9. The above Writ Petitions are thus allowed. The petitioners are permitted to file statutory appeals within a period of four (4) weeks from today and if the appeals are filed within the period as aforesaid, they shall be entertained by the appellate authority without reference to limitation, but subject to all other compliances including pre-deposit, and decided in accordance with law.

10. Courts have, pan India, been taking differing stands with regard to the legal proposition as to whether Writ Petitions challenging orders of assessment where the concerned Statute provides for the remedy of appeal and sets out fixed time frames for filing of appeal and condonation of delay if any, in filing of the same, may be

11. One school of thought is that no Writ Petition may be entertained in the above circumstances, as the period of limitation fixed by Statute is sans any flexibility and rigid, constituting an absolute bar.

12. Yet another Constitutional Court under Article 226 of the Constitution of India is wide and Courts can consider the circumstances that have led to delay in challenging orders of assessment, even beyond the periods of limitation prescribed under statute.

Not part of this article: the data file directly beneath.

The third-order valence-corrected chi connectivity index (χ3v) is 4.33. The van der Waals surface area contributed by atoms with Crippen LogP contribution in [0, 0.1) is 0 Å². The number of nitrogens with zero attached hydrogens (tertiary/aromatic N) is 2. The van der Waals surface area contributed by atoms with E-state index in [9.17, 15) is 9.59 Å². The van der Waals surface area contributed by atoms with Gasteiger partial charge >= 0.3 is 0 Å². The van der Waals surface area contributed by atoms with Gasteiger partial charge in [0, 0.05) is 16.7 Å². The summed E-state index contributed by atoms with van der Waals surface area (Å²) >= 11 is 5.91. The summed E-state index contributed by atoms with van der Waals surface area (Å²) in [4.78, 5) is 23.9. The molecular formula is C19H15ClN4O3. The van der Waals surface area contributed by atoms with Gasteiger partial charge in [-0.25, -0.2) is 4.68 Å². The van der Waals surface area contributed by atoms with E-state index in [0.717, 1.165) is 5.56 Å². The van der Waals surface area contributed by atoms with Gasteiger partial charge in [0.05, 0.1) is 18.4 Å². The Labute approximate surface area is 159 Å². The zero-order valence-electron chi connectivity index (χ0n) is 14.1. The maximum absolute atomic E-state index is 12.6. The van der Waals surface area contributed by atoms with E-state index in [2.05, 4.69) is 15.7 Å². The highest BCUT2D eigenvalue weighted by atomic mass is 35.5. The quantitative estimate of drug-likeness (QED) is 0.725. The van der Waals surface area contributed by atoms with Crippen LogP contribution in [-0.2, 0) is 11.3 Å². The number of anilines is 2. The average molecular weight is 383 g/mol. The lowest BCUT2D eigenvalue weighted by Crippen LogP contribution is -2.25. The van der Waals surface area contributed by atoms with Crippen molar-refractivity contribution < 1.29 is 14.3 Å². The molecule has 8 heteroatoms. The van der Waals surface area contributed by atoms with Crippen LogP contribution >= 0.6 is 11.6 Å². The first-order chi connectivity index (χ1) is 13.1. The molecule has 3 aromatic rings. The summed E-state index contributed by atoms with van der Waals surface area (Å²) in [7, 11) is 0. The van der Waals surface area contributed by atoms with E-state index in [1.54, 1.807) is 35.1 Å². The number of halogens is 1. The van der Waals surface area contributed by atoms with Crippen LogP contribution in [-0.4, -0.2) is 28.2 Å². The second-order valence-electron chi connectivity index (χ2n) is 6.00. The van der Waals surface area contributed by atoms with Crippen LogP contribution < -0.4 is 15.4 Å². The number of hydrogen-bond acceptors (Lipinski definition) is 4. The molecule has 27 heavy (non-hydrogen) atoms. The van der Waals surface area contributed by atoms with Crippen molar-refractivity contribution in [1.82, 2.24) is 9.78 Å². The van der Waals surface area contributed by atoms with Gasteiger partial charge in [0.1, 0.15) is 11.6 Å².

13. The trigger for the present discussion is the recent judgment of the Supreme Court in the case of Assistant Commissioner (Ct) LTU vs. M/s.Glaxo Smith Kline Consumer Health Care Limited [(2020 (36) GSTL 305 (SC)], wherein this issue arose. In that case, the decision of the High Court at Telangana and Andhra Pradesh was challenged and the issue framed was whether the High Court, in exercise of its writ jurisdiction under Article 226 of the Constitution of India, ought to have entertained a challenge to the assessment order, seeing as the statutory remedy of appeal against that order stood foreclosed by the law of limitation. The petitioner in that case had, for the period 2013-14, suffered assessment dated 21.06.2017 as against which a belated statutory appeal had been filed that was dismissed on 25.10.2018 as being barred by limitation and also since sufficient cause had not been made out for condonation of the delay.